Rising Yields, The Economy, and The Stock Market
Longer term bond yields are rising. Why? And this hurts stocks, why? But the economy is strong? Read on.
- Longer term bond yields are rising. Why? And this hurts stocks. Why?
- Recent jobs data on the economy is strong. This seems to indicate that the economy is handling just fine the higher short term interest rate set by the Fed. (Remember, longer term bond yields are set by the market vs. short term rates that are set by the Fed.) The recent (JOLTS) jobs report shows a strong/tight labor market, meaning there are a very high and increasing number of job openings. To the tune of 9.6 million job openings in August. Good news, right?
- This strong economic data spooks the market because it could signal to the Fed that the economy is still running too hot. So, longer term yields are rising because, while we are likely close to the end of the Fed’s hiking cycle, markets (traders/investors/institutions) are realizing that the Fed is not likely to cut rates anytime soon. Rates are likely to stay higher for longer.
- Other reasons longer term yields are rising are that the US is issuing more and more bonds to finance the surge in the budget deficit. That is partly what led to Fitch to cut the government's AAA rating a month ago. So, more bonds being issued and supposed investor concern on the credit rating creates more supply than demand for bonds. When supply is greater than demand, prices drop. When bond prices drop, yields rise.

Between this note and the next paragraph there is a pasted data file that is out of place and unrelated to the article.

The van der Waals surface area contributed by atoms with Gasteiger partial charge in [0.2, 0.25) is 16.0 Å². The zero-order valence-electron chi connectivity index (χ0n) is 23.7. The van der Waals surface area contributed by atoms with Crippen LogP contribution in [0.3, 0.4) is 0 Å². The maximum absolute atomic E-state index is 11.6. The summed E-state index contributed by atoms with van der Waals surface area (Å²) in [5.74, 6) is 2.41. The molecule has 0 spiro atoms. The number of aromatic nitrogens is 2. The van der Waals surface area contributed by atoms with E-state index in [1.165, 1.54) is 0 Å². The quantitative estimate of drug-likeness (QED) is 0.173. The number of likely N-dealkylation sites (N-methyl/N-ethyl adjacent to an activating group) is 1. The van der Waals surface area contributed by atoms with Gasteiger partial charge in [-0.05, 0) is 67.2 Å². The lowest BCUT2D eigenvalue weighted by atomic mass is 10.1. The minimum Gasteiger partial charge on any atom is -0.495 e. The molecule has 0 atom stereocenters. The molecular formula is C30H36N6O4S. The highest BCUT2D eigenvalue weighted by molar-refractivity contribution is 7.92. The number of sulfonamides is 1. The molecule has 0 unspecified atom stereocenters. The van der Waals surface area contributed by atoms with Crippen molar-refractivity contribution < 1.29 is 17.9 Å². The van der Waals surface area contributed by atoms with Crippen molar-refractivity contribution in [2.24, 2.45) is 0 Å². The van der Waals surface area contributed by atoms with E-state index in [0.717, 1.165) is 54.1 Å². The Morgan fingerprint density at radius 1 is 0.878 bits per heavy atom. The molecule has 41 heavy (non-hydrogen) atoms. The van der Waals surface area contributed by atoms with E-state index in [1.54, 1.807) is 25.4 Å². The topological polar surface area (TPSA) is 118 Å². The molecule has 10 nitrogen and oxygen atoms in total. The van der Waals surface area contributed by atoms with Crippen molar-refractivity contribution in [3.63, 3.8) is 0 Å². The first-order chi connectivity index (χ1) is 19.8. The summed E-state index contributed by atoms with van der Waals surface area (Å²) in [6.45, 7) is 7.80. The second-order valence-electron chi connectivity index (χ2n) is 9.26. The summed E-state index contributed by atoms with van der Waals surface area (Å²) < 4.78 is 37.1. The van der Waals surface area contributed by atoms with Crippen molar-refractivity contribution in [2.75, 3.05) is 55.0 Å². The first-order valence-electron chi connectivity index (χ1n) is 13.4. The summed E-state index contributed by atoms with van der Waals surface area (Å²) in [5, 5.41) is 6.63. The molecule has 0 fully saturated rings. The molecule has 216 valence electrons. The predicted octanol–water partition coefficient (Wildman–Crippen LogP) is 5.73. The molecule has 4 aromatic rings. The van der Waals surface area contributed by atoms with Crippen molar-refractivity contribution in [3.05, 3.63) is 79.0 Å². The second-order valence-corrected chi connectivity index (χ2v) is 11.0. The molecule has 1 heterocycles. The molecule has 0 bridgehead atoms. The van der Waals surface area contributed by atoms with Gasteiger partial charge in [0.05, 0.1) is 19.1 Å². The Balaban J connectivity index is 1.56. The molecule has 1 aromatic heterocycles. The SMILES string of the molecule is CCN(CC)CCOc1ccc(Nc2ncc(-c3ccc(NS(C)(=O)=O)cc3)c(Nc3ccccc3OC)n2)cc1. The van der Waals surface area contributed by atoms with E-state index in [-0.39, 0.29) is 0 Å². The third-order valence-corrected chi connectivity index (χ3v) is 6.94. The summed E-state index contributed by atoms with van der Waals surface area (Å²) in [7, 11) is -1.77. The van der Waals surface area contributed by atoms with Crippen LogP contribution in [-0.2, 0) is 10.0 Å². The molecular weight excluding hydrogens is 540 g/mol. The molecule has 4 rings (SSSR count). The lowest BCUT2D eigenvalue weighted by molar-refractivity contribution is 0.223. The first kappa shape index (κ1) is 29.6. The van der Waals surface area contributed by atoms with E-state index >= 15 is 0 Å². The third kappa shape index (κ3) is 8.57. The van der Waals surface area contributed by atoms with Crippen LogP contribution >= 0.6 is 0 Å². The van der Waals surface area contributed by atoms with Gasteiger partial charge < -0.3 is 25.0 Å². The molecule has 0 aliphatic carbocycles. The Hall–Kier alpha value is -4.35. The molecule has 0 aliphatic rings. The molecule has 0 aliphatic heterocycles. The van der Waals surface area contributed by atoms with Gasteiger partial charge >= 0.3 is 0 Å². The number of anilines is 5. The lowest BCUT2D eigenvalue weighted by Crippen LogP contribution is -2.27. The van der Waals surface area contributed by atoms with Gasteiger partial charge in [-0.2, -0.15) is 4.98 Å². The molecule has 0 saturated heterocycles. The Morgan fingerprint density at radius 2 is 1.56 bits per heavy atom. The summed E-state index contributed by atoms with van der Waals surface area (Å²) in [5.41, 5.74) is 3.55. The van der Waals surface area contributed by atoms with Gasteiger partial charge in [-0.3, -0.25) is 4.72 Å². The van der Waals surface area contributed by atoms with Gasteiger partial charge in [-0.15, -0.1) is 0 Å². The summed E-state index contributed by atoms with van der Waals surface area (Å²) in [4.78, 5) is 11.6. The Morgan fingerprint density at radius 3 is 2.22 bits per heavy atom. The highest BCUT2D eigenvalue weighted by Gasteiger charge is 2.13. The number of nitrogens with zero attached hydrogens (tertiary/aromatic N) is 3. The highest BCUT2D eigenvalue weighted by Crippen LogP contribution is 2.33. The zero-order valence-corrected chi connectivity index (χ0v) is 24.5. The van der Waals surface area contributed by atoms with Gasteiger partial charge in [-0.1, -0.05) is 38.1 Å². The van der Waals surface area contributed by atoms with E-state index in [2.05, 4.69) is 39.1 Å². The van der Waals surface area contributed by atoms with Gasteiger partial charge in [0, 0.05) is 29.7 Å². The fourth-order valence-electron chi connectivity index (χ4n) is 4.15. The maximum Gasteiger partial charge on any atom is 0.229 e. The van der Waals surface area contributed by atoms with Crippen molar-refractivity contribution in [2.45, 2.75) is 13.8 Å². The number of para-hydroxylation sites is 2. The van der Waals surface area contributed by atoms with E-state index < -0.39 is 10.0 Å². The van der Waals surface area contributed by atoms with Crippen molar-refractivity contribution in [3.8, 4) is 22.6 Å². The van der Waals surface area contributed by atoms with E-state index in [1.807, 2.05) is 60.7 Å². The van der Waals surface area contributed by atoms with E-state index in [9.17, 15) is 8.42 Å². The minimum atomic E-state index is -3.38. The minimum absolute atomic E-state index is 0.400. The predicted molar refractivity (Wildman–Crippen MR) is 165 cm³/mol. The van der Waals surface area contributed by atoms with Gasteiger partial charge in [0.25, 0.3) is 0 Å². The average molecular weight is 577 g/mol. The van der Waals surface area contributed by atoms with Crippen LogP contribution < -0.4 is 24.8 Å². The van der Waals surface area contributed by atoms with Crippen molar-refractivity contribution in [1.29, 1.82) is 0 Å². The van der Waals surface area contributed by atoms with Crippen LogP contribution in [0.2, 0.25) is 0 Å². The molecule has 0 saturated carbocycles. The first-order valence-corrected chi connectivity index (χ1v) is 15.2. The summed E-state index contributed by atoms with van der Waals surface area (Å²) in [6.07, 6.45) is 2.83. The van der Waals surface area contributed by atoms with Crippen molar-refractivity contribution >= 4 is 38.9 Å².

- Why does this hurt stocks in the short term?
- Higher rates mean higher borrowing costs for businesses. The higher borrowing costs (interest expense) cut into their profits, which make those company stocks less attractive. Additionally, in anticipation of this, their stocks are sold.
- As bond yields increase, they become more attractive to investors who may shift money away from stocks and toward bonds and T Bills, causing stock prices to decrease. And again, in anticipation of this, their stocks are sold.
It's important to note that the relationship between bond rates and stock prices can be complex and influenced by various factors, including the magnitude and speed of rate increases, overall economic conditions, and investor sentiment. While higher long-term bond rates may put downward pressure on stock prices in the short term, the longer-term impact can vary depending on how other economic and financial factors evolve. Investors should consider a holistic view of the market and their investment goals when making decisions in response to changes in interest rates.
To leave you with a positive note: We are leaving, historically, the worst month of the year for the stock market: September. And we are entering, historically, the best time of the year for the stock market: Q4.